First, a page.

Stone’s known communications came after the release of hacked DNC emails, but Stone also made statements suggesting he knew about some parts of the hacked DNC emails before they were made public. According to The Daily Beast, the FBI agents who tracked Guccifer 2.0 have now become part of Mueller’s team.

Exxon Mobil: The Time Has Come

Article Thesis

Exxon Mobil (XOM) is trading at a low valuation despite oil prices being well above the lows formed over the last couple of years. The company offers a juicy dividend yield and the growth outlook for the oil giant is positive.

Investors are poised to see compelling returns going forward, as production growth, rising cash flows, and dividend increases will lead to ample total returns.

Exxon Mobil’s share price has been battered over the last couple of months, despite the fact that the fundamental picture for oil & gas companies remains positive:


XOM data by YCharts

Shares of Exxon Mobil trade at $74 right now, down double digits year to date. WTI and Brent, however, trade at more than twice the price they traded for at the nadir of the oil price decline.

The most recent share price decline was largely driven by the fact that the market wasn’t happy with Exxon Mobil’s growth strategy. The company announced a plan to more than double its earnings and cash flows through 2025. This requires heavy investments into new projects, Exxon Mobil will, therefore, increase its capex spending to $30 billion in the 2020s from $24 billion this year.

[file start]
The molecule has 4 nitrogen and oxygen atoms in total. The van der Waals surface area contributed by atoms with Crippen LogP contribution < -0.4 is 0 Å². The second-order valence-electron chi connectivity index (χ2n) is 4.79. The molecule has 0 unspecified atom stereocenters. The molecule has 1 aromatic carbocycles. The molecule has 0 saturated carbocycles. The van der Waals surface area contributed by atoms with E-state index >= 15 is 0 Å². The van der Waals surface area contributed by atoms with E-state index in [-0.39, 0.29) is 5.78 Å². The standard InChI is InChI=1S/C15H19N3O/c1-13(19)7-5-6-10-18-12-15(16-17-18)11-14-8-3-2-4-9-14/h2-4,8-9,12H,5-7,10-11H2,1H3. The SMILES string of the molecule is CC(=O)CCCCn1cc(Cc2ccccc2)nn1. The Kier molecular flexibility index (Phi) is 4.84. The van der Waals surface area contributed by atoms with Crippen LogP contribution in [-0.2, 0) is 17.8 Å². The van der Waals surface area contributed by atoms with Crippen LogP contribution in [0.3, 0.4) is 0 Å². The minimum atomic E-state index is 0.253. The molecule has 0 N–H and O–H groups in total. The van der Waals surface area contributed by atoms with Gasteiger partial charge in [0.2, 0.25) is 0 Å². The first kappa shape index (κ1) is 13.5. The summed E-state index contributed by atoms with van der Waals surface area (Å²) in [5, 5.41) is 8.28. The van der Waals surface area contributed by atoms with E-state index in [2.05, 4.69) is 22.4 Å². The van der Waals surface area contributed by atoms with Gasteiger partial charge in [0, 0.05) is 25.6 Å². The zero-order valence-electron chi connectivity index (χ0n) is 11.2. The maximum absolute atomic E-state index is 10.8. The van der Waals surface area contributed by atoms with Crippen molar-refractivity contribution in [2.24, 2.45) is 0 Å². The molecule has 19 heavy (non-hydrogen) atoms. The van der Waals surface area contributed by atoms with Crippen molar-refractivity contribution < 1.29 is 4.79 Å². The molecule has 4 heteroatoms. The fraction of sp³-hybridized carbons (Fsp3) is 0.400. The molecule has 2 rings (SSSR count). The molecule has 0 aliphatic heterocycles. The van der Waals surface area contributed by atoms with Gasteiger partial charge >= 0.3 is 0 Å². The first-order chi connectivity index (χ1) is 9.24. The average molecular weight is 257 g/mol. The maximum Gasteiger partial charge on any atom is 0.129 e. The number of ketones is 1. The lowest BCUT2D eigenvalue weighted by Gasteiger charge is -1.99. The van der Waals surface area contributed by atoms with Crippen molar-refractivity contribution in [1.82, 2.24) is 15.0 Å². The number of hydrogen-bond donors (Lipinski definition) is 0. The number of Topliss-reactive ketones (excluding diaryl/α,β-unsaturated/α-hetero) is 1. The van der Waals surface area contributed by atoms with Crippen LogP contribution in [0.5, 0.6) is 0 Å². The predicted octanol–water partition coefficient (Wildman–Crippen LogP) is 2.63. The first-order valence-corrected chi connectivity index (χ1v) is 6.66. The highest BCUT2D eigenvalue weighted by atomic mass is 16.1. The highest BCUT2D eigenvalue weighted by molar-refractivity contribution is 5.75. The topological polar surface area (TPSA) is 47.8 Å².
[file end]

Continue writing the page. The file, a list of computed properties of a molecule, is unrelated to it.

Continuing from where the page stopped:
These growth investments make it less likely that Exxon Mobil will pursue a meaningful reduction of its share count via buybacks in the near future. The market had hoped for such an announcement, the lack thereof made the share price decline.

Aggressive Growth Plan Is A Win In The Long Run

Exxon Mobil will likely not shrink the share count aggressively going forward, a strategy the company has pursued in the past:


XOM Average Diluted Shares Outstanding (Quarterly) data by YCharts